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Sailing from Europe to NZ. Best route?


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I found this the best for grib files

http://www.saildocs.com/

 

You can overlay them on open CPN - open source nav program -

Watch out for charts people give you ie maxi charts - free charts- they not detailed enough - but good for basic route planning- you can get an external usb GPS to plug into laptop - it's great for long distance - ALONG WITH REAL CHARTS!!!

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Did my first offshore cruise at 60yo, from Dominican Republic, Atlantic side, to NZ. Just me and a never sailed before traveller, had a great time, auto pilot broke a week out of Panama so steered the

Listen to the Panther he has been there done that. There are folk who will only see potential problems that generally never come to pass.

Do a couple of shake down cruises to sort out any fitout defects, there will be some.

We have friends who sailed the world for 25 years, in that time they experienced only 1 storm, less than 10 gales.

They sailed the seasons to ensure reasonable weather.

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Black Panther:

 

Yes of course the auto pilot (NKE in this case), wasn't planing on going without one...

I was just thinking if at night, being in calm weather in blue waters allows you to leave the auto pilot in wind mode and radar, rather than taking watches.

 

We will be in cruise mode, not delivery. So no rush at all, we can wait for good weather windows and enjoy our stops.

 

As for the Internet...makes your life easier!

When things break you can get relative help for example.

Then, I'm an Android Developer (sorry Iphone users^^) so I guess I have a natural tendency to live with Internet.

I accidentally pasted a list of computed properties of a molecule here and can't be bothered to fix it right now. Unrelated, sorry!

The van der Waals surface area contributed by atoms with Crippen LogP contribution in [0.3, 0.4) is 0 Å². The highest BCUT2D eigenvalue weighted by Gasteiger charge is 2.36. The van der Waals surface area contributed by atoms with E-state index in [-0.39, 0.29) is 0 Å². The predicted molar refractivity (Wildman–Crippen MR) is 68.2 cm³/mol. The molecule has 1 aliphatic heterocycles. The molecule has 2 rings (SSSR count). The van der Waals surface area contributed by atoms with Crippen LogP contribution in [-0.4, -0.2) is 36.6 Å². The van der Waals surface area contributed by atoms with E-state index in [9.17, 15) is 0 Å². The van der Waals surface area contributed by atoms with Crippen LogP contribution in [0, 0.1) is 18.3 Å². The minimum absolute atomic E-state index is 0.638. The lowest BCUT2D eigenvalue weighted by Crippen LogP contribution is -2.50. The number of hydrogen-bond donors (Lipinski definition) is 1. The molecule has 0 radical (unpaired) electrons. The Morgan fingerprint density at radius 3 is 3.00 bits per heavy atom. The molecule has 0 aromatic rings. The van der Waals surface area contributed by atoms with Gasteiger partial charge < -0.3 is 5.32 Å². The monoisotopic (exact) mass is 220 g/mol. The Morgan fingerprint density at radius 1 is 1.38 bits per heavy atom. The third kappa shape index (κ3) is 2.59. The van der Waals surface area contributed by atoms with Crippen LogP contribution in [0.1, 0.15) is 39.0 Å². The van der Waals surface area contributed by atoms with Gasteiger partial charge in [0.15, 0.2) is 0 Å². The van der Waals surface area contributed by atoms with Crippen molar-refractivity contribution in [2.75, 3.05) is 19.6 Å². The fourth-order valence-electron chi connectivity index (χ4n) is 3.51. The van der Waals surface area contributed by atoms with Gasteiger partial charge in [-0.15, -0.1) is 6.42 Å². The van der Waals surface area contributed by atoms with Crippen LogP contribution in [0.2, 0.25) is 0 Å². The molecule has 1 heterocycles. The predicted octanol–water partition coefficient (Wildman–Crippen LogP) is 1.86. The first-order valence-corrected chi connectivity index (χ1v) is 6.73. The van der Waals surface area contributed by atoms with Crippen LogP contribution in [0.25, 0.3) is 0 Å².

So is it possible to have Internet on board?

 

 

Thinkhappi:

 

Thank a lot for your advises!!

 

As I said, as far as my sailing experience go, I have never sailed such a long distance.

I did a lot of sailing during my childhood till I left France to live in NZ. Used to sail with dad every weekend, a lot of Hobie Cat sailing a the same time too, and later on when I was a teenager I used to take the boat by myself to go away from the coast and catch tuna during the season every weekends (unless bad weather).

I learnt than the boat is stronger than me and that sometimes you have to deal with hard weather and just take it. The boat can hold it, your are the weak point of the combo, you have to hold it.

 

But I never had to get down a stuck headsail in strong wind, no.

I will be the skipper yes and I don't have any nav study as I rely on the GPS. But I can probably learn the basics during prep time.

Same goes with engines, I don't have any knowledge but maybe it's good to learn the basics, surely it will be useful one day or another.

Sailing with no engines, I'm pretty confident about that, depending on the boat maneuverability of course.

 

But that's why I'm here, to ask you guys who are much more experienced than me and did it before so I can prepare it until ready.

And if I consider than I'm not or not safer enough, I will simply put the boat on a ship for delivery in NZ

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Come for dinner - my husban French :)

I'll give you all the world ( electronic charts and programs needed

For free - dig them off the hard drive :)